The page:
Mario Kart 64 is a classic game that's well known among geeks. It was designed long before steering wheel controllers, but there is a way to get a real feel for it... Use a car to control the game. Adam Ringwood and his team of hackers won HackIllinois by using the data from a car to control the in-game Mario Kart character.

All new cars must, by law, feature an OBDII port. This port sendsĀ useful diagnostic information over a serial connection, to a device that is set up to read it. Using this port you can readĀ fault codes, turn off your 'check engine' lights, and a host of other parameters of the car. This particular hack uses a Raspberry Pi hooked up to this OBDII port to read a few events, and map them to keyboard commands to control Mario Kart running in an emulator.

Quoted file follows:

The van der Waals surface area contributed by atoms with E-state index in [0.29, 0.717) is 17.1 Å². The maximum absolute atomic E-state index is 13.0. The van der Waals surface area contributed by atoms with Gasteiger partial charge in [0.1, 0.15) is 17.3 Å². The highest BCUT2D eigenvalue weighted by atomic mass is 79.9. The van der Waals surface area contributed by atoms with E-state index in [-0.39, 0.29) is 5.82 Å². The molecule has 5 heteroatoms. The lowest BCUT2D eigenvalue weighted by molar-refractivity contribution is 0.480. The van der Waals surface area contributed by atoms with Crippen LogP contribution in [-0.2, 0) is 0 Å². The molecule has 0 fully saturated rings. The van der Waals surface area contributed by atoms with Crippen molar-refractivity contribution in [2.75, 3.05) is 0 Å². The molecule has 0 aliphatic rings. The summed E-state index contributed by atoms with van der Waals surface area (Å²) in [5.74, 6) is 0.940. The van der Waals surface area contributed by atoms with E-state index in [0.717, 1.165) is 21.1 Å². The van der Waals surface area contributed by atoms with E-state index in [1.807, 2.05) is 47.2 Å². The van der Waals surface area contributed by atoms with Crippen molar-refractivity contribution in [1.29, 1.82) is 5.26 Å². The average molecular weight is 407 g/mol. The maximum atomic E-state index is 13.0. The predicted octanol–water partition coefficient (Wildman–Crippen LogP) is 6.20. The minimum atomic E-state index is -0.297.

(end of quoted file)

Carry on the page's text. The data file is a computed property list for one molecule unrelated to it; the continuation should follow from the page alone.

The script running alongside Mario Kart 64
The script running alongside Mario Kart 64

The core of the project's code is based on two tools - cansiffer and candump. Cansniffer reads the data from the engine's ECU in real time, and filters the data to remove duplicates and old data. Paired with candump, the ECU data can be converted from a hex dump, to a more human (and machine) readable format.

The Raspberry Pi reads the position of the steering wheel, brakes, windscreen wipers and headlights, and converts them into keystrokes via a python script. This is quite a big project, but it's a great example of what can be done with a little bit of ingenuity.

If you would like to have a bit of fun with your own car, you can have a look at the source code for the project to try it out for yourself. It does take a bit of work (and the correct hardware), but once you start to read the data of your ODBII port, you open up a new world of possibilities. As Mario Kart's controls are either on or off, there is no fine control of the movement, but if you hook it up to a more recent game, the sky's the limit!